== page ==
I was the Domain Storyteller for the local Camarilla group – the official LARP community for Vampire: The Masquerade (basically, the head GM for the city), and was running a weekly game for all of the local players. It was a pretty large affair, with around 30 or so players.

For those of you unfamilliar with Vampire LARP (and in this perhaps you should consider yourself lucky), these games tended to attract a lot of very casual players. This isn’t a knock against them per se; different people look to get different things out of their roleplaying experience than others. The casual players I’m talking about are those who were just interested in showing up and socializing in-character... and sometimes only just BARELY in-character. I had one occasion where a player was hanging around in-game, when I quietly asked him, out of character “which character are you playing tonight?”, only to have him impishly smile, shrug, and reply “I don’t know. Whoever”, immediately before I expelled him from the game area until he had a proper character I could approve.

This story involves one of these fellows who quickly found himself out of his element when he was reminded that he was playing in a game which is supposed to be about “gothic horror”.

I will call this fellow, for the sake of this story, “Family Man.” Family Man had been playing for years, and was a friend and room-mate of the fellow mentioned above. He had created a character who I shall call “Boris”, who was one of the most irritating Vampire characters I had ever seen. Boris was a Brujah; a clan of vampires known for their brutality, violent tempers and wild, out of control frienzies. They were modeled loosely upon the vampires in the original Lost Boys movie. In spite of this, Boris was a fellow who, before becoming a vampire, had a wife and kids, a house in the suburbs, and a thoroughly middle-class life. After becoming a vampire... he still had all of these things. He just faked continuing to be a human, worked a graveyard shift, and everything was hunky-dorey for him.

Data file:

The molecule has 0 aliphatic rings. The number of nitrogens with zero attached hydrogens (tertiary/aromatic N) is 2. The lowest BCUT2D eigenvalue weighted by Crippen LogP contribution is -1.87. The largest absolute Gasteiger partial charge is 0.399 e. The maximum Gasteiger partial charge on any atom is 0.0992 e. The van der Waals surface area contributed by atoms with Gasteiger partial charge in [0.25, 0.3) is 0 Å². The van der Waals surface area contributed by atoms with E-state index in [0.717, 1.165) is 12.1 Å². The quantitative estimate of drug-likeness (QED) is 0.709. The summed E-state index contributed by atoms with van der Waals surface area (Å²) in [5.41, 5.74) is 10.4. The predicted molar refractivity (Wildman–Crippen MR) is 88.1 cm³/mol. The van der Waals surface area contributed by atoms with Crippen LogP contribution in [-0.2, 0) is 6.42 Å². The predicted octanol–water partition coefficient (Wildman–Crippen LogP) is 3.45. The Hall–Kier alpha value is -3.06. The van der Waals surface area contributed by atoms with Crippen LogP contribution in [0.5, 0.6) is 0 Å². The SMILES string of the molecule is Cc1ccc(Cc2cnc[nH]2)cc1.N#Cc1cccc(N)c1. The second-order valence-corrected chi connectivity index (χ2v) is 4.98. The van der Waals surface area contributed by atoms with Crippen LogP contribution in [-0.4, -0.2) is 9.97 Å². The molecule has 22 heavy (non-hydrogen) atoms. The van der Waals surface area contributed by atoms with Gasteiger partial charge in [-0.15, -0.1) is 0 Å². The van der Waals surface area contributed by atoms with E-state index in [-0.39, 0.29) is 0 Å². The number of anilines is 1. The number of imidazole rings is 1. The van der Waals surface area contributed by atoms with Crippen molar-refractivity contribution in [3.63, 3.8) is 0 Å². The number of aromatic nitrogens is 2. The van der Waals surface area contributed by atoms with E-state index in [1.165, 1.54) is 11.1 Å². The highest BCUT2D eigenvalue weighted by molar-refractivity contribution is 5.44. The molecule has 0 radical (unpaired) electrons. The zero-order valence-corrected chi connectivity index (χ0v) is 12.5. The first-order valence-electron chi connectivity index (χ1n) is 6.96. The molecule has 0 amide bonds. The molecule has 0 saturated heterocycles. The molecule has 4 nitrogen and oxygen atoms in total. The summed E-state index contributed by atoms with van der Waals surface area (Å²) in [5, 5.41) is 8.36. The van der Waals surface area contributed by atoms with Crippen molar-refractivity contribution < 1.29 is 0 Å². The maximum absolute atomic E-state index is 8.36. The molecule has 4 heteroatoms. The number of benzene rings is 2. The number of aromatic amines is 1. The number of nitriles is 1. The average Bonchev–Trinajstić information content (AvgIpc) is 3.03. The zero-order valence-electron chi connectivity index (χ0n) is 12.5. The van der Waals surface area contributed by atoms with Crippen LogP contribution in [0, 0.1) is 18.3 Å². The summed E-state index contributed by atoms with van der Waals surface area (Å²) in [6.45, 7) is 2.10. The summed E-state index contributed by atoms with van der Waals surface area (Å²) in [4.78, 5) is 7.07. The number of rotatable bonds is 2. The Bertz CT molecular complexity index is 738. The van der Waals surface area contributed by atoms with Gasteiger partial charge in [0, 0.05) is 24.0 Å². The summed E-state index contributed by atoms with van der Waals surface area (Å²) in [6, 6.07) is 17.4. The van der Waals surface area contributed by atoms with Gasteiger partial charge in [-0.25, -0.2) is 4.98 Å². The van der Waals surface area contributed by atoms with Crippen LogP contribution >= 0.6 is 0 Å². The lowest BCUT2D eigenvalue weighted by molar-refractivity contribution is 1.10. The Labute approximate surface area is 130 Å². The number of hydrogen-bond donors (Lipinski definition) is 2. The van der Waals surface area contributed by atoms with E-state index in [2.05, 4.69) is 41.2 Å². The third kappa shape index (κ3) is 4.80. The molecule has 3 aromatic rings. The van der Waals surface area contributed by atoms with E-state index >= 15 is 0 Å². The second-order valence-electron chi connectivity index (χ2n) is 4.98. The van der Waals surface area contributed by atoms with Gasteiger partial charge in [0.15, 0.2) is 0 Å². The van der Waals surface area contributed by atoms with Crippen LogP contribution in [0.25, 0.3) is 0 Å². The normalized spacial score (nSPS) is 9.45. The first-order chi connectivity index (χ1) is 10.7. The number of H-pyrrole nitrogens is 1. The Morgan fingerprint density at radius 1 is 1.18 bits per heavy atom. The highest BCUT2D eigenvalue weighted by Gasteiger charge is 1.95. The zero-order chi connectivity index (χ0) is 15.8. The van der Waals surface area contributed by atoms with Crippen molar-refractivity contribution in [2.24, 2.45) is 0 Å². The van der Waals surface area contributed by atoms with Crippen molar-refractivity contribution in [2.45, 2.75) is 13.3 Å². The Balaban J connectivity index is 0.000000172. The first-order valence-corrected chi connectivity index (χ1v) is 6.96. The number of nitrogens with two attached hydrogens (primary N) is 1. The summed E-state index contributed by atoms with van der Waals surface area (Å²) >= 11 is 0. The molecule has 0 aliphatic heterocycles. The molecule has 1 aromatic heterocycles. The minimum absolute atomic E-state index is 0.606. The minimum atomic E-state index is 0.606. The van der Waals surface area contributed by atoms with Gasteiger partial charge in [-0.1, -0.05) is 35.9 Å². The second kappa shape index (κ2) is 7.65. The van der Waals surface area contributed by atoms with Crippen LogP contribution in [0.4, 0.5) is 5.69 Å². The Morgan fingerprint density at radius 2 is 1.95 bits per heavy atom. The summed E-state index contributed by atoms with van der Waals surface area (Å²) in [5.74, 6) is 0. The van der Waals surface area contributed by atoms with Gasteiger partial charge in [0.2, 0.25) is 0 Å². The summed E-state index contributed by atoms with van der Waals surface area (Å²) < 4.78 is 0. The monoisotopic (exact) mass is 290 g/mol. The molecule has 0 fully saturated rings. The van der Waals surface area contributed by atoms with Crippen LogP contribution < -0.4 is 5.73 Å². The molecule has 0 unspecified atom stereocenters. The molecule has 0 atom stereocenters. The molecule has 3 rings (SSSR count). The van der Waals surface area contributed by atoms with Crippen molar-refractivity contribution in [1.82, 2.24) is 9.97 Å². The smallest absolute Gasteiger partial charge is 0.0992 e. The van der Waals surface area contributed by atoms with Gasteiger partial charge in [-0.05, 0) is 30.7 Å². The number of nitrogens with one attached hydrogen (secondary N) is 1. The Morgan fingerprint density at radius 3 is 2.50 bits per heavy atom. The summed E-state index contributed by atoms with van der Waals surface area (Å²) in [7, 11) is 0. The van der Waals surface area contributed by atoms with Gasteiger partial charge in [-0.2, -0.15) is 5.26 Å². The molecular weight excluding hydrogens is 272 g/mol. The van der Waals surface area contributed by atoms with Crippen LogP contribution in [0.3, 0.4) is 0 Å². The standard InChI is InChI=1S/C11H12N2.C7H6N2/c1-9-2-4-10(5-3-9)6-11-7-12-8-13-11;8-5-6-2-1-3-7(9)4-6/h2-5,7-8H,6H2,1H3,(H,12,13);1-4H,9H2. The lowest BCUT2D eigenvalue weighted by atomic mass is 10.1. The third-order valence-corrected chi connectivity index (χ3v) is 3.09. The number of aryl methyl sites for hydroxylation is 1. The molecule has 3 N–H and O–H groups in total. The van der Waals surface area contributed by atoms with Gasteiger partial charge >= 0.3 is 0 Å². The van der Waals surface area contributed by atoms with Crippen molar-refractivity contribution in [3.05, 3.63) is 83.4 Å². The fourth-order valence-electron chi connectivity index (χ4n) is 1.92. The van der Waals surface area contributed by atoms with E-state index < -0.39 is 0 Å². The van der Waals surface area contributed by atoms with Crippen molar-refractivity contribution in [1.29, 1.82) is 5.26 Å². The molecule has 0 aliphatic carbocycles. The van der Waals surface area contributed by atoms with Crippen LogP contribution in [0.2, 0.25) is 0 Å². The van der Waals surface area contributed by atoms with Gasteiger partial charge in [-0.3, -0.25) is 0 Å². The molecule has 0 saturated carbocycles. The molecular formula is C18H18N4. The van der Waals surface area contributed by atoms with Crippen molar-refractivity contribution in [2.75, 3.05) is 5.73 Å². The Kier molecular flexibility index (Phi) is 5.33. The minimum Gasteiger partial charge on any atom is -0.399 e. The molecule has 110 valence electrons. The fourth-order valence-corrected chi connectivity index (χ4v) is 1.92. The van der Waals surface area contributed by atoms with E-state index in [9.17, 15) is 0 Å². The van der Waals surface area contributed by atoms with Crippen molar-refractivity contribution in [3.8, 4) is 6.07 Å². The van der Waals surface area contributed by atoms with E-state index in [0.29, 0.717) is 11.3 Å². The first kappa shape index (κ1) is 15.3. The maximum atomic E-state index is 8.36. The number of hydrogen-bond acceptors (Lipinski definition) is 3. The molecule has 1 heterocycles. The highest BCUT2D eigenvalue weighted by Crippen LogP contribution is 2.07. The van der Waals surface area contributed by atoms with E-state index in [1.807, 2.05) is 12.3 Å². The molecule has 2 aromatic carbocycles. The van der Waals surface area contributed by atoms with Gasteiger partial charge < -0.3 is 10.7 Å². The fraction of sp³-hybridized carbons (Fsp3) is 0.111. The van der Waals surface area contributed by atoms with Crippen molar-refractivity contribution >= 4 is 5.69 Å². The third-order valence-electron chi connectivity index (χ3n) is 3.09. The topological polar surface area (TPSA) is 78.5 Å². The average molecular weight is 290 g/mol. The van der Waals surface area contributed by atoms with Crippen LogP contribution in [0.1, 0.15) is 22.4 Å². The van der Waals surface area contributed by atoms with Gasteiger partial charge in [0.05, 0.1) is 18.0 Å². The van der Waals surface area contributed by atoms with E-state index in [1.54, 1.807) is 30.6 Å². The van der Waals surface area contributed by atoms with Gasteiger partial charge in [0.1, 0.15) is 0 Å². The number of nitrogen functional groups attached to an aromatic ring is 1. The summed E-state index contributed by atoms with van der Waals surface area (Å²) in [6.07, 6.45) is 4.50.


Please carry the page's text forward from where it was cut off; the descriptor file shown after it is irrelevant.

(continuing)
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And this is where things got really ugly. But I’ll tell that story tomorrow.


tl;dr: a player in a large live-action Vampire: The Masquerade game which I was running, who was not apparently taking the game seriously at all, had his ill-conceived character’s life torn apart as a result of careful and painstaking machinations by another player character. The player freaks out, threatens to attack me physically for not having prevented him from doing so, and in this childish tantrum, tears the gaming group in half.
Cocktopus

Number Zero



An unfinished bit of artwork here, and one which I've been trying to finish for months now. I just don't seem to have it in me to sit down and get it done. As much as I like the design, I think this one is going into my "unfinished" file and staying there.